"Metrics" are defined as the science of measuring. When you're trying to evaluate complex systems, finding the right metric can be tricky. Take your health for example. You could measure your health by taking your temperature, testing your cholesterol level, evaluating your body mass index, determining your white blood cell count, or probably a hundred other ways to measure how healthy you are. Finding the right set of metrics to define whether or not a person is healthy is quite complicated.
Similarly, measuring the quality of a computer programmer is hard. You could measure them by how many lines of code they write, but the best programmers often write the least code. You could measure them by how many features they build, but if they pound out tons of features along with tons of bugs, you've got a crappy programmer.
If you pick the wrong metric, then you're potentially rewarding the wrong type of behavior.
I bring this up because Hank and I were chatting the other night about a couple we know who are going through some marital difficulties. I took the opportunity to size up our relationship.
Me: So, you getting ready to dump me?
Hank: Nope. I'm sticking around.
Hank: Well, I thought about it and I realized that my life with you is better than it would be without you.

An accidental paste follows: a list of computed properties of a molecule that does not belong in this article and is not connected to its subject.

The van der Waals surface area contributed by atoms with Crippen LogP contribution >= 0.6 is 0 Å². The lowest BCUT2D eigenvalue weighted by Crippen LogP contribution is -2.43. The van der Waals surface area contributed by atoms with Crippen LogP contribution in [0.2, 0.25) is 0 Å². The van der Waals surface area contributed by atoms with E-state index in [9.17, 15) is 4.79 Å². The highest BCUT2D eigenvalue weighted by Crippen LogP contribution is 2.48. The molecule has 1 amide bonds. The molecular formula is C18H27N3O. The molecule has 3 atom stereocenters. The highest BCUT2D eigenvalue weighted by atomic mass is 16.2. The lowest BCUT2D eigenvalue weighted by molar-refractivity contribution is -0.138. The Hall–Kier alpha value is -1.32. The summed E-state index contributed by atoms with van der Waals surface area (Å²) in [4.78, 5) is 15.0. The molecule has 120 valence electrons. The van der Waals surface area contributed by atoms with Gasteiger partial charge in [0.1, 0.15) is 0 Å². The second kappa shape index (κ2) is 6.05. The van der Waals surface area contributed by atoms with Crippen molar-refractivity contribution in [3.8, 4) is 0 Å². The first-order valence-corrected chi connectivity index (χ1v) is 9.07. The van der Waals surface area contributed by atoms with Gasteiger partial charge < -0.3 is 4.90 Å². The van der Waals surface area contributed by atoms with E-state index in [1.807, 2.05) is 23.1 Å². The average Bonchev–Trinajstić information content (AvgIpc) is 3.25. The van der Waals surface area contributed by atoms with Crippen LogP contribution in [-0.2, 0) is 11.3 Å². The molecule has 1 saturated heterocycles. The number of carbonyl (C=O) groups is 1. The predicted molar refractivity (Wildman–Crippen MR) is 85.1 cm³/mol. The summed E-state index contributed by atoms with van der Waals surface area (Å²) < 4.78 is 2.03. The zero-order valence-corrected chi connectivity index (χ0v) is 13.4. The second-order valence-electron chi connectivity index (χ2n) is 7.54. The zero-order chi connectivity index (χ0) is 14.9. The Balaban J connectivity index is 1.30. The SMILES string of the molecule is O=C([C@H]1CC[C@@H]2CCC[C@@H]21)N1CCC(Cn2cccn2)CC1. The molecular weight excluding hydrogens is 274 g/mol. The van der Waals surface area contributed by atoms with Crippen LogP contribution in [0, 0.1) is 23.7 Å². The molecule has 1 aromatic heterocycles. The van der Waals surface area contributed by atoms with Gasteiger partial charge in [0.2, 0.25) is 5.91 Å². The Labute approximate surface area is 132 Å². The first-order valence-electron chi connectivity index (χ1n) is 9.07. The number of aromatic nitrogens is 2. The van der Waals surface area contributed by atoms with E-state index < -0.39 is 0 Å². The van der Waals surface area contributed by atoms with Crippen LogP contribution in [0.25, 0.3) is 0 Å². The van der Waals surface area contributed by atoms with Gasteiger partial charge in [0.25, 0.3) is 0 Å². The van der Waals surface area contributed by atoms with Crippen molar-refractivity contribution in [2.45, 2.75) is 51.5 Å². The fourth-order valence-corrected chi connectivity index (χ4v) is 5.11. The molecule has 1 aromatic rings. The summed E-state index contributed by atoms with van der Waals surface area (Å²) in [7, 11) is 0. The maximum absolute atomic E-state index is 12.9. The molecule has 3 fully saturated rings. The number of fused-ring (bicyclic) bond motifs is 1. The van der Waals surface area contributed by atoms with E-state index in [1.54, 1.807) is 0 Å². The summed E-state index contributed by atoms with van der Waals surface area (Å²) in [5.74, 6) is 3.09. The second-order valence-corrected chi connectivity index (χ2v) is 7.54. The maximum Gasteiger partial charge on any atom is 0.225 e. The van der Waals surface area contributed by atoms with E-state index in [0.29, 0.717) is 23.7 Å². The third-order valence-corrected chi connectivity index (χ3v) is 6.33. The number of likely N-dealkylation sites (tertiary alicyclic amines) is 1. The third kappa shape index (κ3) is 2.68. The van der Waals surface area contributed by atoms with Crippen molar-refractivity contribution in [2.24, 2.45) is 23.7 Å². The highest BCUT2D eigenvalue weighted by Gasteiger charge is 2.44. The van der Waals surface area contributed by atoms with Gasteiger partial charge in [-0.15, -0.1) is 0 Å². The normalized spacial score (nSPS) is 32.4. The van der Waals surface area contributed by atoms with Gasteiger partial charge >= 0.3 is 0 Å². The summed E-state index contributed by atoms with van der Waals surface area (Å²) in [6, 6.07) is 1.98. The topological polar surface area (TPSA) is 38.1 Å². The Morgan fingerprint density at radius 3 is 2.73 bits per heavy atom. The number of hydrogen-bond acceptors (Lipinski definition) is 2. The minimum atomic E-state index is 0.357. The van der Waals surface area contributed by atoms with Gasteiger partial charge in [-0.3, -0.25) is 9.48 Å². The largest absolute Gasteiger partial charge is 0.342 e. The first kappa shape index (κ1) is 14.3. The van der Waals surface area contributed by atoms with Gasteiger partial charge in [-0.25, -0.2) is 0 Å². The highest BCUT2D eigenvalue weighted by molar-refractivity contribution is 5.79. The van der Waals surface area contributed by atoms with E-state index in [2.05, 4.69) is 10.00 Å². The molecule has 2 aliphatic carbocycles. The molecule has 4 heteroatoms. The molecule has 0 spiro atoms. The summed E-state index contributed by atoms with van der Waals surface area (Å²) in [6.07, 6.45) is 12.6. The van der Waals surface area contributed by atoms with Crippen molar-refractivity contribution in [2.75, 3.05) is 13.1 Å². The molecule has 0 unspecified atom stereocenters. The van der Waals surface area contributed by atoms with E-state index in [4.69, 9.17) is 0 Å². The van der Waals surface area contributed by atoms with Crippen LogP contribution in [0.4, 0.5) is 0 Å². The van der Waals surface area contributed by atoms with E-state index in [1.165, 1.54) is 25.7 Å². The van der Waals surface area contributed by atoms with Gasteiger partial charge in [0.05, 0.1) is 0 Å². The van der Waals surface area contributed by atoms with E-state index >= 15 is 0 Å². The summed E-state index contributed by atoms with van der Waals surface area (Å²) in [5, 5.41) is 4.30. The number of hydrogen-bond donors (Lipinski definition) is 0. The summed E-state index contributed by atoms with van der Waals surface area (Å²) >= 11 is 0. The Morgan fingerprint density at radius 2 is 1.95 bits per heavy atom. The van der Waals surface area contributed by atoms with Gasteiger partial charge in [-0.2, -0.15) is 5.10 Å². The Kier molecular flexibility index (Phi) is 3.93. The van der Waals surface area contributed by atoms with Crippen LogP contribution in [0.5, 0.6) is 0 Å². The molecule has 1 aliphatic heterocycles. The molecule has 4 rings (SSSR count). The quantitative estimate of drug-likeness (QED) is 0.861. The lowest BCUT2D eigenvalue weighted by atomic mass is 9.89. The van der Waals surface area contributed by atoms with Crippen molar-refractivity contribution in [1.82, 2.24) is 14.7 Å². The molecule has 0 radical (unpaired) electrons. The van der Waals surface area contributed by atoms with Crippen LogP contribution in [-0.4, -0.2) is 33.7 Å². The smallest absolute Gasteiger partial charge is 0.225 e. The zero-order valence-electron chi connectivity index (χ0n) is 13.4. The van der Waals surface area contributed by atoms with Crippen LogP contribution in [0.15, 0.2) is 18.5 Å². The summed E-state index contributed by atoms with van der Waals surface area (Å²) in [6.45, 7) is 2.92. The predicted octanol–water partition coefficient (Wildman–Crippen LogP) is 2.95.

Me: Hmmmm. So, what you're saying, is that in order to keep our marriage intact, I just need to make sure that your life without me would be worse than your life with me?
Hank: Yes. Exactly.
Me: Now THAT is a metric I can work with.
Do you understand what this means? I don't have to make my wife happy. I just have to convince her that life without me will be at least 1% worse than life with me.
I could, for example, strap a series of explosives to Daisy and then wire the detonator to a dead man's switch that I would hold in my hand at all times. If Hank tried to end our marriage, or incapacitate me in any way, BOOM! Hank's life is suddenly much worse!
I gotta tell you, finding the right metric for a successful marriage has been quite a relief.